A phase circuit 20 for Phase (Φ) A, a phase circuit 40 for ΦB, and a phase circuit 60 for ΦC are connected in parallel with each other. Each of the phase circuits 20, 40, and 60 are electrically connected to the positive node 11, the neutral point 14, and the negative node 17. For each phase, ΦA, ΦB, and ΦC in turn, first output terminals 37 a, 37 c, and 37 e are paired with second output terminals 37 b, 37 d, and 37 f to feed current to the synchronous motor.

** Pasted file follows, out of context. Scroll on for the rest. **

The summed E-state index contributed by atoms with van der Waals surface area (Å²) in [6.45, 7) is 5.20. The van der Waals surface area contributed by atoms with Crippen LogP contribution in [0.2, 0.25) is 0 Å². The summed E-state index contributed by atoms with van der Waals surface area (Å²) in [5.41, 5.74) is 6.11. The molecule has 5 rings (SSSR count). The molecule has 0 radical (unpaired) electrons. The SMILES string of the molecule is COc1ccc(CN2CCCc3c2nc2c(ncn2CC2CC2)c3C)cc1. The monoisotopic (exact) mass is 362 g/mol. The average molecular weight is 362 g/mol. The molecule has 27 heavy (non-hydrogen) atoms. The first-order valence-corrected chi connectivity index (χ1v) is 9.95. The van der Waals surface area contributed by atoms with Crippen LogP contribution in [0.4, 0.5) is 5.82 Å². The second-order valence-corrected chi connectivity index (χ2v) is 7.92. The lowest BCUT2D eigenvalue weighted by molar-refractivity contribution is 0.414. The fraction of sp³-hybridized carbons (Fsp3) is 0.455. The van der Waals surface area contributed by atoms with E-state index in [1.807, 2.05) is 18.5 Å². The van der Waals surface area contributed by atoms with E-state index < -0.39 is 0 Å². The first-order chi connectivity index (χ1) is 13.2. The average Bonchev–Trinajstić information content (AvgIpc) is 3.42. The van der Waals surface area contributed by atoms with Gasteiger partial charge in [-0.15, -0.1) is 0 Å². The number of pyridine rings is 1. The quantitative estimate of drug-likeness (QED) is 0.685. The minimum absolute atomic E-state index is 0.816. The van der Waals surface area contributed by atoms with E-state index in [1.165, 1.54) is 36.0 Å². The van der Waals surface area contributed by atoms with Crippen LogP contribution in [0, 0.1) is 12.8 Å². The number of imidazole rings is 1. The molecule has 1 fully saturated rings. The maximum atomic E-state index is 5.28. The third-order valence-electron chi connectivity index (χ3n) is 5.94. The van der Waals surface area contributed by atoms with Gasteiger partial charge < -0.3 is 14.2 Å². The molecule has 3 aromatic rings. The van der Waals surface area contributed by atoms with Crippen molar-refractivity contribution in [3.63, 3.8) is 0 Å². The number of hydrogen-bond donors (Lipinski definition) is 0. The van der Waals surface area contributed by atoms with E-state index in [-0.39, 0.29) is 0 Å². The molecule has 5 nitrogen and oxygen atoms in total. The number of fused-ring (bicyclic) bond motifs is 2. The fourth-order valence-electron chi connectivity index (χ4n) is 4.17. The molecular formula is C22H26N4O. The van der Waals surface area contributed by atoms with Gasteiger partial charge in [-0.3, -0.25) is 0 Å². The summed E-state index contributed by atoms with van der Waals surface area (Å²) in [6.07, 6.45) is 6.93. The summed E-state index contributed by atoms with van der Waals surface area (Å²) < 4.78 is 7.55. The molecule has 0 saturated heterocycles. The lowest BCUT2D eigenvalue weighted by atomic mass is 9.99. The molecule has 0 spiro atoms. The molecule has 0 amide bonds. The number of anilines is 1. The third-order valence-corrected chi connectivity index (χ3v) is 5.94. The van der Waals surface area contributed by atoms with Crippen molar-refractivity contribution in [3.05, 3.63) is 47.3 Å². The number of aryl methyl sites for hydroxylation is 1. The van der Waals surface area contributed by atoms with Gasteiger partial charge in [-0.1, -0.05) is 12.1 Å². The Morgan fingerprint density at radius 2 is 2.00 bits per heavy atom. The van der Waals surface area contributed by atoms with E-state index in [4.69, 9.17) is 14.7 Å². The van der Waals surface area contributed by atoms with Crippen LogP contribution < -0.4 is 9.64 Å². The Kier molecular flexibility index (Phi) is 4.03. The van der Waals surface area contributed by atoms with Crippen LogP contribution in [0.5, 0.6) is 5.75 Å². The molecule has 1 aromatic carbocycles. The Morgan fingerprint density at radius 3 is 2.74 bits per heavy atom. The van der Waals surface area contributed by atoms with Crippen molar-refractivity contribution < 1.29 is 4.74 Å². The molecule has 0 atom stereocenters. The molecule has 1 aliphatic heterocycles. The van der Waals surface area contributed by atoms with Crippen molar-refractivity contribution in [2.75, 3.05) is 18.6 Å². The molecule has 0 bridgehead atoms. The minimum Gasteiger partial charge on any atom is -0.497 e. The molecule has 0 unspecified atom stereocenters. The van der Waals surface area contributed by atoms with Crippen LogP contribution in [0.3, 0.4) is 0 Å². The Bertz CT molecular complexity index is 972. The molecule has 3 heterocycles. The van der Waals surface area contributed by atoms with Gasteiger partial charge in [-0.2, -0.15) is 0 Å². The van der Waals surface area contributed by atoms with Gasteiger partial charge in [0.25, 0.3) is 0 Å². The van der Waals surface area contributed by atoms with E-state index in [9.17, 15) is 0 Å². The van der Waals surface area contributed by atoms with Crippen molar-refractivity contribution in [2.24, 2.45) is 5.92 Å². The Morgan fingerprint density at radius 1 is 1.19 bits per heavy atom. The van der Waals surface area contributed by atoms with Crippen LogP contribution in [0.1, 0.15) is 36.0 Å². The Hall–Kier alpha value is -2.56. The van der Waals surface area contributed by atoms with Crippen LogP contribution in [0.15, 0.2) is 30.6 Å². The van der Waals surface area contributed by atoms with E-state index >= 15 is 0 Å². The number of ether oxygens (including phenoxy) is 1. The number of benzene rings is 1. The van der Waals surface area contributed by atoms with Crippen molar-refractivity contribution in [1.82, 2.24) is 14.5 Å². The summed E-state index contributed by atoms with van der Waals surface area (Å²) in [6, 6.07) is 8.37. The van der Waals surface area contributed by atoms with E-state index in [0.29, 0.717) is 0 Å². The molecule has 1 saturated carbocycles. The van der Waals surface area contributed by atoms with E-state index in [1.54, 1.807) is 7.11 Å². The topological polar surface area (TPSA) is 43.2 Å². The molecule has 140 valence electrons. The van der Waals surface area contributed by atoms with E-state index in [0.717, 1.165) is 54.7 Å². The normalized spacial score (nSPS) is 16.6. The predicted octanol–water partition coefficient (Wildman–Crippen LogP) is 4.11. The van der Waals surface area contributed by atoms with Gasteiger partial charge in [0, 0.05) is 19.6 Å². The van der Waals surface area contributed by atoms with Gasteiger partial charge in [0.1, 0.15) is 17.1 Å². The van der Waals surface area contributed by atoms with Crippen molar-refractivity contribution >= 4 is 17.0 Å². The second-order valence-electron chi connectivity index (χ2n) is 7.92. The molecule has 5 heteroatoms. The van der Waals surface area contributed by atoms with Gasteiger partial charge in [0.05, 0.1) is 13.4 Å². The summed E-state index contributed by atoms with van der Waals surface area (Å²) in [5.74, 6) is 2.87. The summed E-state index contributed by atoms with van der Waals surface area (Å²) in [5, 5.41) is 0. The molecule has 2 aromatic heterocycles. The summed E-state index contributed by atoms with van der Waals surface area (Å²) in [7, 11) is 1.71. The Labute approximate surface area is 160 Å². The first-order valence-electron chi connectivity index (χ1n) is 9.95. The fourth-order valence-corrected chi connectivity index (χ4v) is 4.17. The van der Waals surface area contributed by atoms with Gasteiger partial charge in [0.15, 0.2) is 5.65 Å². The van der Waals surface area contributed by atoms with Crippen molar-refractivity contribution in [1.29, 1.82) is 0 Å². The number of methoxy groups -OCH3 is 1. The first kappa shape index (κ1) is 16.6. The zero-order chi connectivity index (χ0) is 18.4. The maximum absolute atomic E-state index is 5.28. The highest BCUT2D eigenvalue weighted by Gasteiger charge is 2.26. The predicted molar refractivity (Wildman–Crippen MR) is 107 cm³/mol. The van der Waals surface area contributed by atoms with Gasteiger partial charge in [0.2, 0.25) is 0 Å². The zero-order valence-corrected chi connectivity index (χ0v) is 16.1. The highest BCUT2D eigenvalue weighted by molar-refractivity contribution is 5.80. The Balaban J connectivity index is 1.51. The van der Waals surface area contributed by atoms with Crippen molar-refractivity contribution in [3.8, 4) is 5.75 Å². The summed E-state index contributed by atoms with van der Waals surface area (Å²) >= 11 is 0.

The phase circuit 20 includes a switch 45 a with a drain terminal 22 and a source terminal 24. The drain terminal 22 is connected to the positive node 11. A clamping diode 25 a is connected across the drain terminal 22 and the source terminal 24. The source terminal 24 is connected to a drain terminal 26 and the source terminal 28. A clamping diode 21 a is connected between the neutral point 14 and the drain terminal 26. The source terminal 28 is connected at an output node 30 to a drain terminal 32 of a switch 43 b that also has a source terminal 34. A sensor 39 a is also connected to the output node 30. A clamping diode 23 b is connected across the source terminal 34 and the output node 30. A clamping diode 21 b is connected between the neutral point 14 and the source terminal 34. The source terminal 34 is connected to the drain terminal 36 of a switch 45 b that also has a source terminal 38 that is connect to the negative node 17. A clamping diode 25 b and across the drain terminal 36 and the source terminal 38. The clamping diodes 21 a, 23 a, and 25 a maintain voltage across the switches 43 a and 45 a within a voltage of the capacitor 13. The clamping diode's 21 b, 23 b, and 25 b maintain fold state across the switches 43 b and 45 b within a voltage of the capacitor 15.